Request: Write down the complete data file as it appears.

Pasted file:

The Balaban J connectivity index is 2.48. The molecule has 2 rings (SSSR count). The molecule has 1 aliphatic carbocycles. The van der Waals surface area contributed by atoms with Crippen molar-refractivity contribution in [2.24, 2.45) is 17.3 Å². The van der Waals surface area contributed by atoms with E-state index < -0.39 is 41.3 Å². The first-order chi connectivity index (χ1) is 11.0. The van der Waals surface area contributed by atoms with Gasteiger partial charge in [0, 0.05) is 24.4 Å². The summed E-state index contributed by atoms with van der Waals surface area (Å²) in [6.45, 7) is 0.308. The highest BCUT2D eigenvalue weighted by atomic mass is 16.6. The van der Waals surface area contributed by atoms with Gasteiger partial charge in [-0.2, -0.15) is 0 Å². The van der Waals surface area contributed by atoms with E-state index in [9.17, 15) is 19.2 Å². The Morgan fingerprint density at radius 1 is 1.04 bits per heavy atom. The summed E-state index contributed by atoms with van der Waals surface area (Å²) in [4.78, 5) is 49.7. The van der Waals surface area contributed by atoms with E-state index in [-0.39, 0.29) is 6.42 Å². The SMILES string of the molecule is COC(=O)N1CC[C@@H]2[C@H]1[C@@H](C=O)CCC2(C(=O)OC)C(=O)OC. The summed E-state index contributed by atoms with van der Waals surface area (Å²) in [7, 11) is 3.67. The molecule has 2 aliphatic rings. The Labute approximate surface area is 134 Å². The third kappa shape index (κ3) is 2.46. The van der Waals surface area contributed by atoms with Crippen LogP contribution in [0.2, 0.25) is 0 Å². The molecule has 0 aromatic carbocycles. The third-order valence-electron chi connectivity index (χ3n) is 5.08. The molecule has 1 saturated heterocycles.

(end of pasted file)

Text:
The Balaban J connectivity index is 2.48. The molecule has 2 rings (SSSR count). The molecule has 1 aliphatic carbocycles. The van der Waals surface area contributed by atoms with Crippen molar-refractivity contribution in [2.24, 2.45) is 17.3 Å². The van der Waals surface area contributed by atoms with E-state index < -0.39 is 41.3 Å². The first-order chi connectivity index (χ1) is 11.0. The van der Waals surface area contributed by atoms with Gasteiger partial charge in [0, 0.05) is 24.4 Å². The summed E-state index contributed by atoms with van der Waals surface area (Å²) in [6.45, 7) is 0.308. The highest BCUT2D eigenvalue weighted by atomic mass is 16.6. The van der Waals surface area contributed by atoms with Gasteiger partial charge in [-0.2, -0.15) is 0 Å². The van der Waals surface area contributed by atoms with E-state index in [9.17, 15) is 19.2 Å². The Morgan fingerprint density at radius 1 is 1.04 bits per heavy atom. The summed E-state index contributed by atoms with van der Waals surface area (Å²) in [4.78, 5) is 49.7. The van der Waals surface area contributed by atoms with E-state index in [-0.39, 0.29) is 6.42 Å². The SMILES string of the molecule is COC(=O)N1CC[C@@H]2[C@H]1[C@@H](C=O)CCC2(C(=O)OC)C(=O)OC. The summed E-state index contributed by atoms with van der Waals surface area (Å²) in [7, 11) is 3.67. The molecule has 2 aliphatic rings. The Labute approximate surface area is 134 Å². The third kappa shape index (κ3) is 2.46. The van der Waals surface area contributed by atoms with Crippen LogP contribution in [0.2, 0.25) is 0 Å². The molecule has 0 aromatic carbocycles. The third-order valence-electron chi connectivity index (χ3n) is 5.08. The molecule has 1 saturated heterocycles.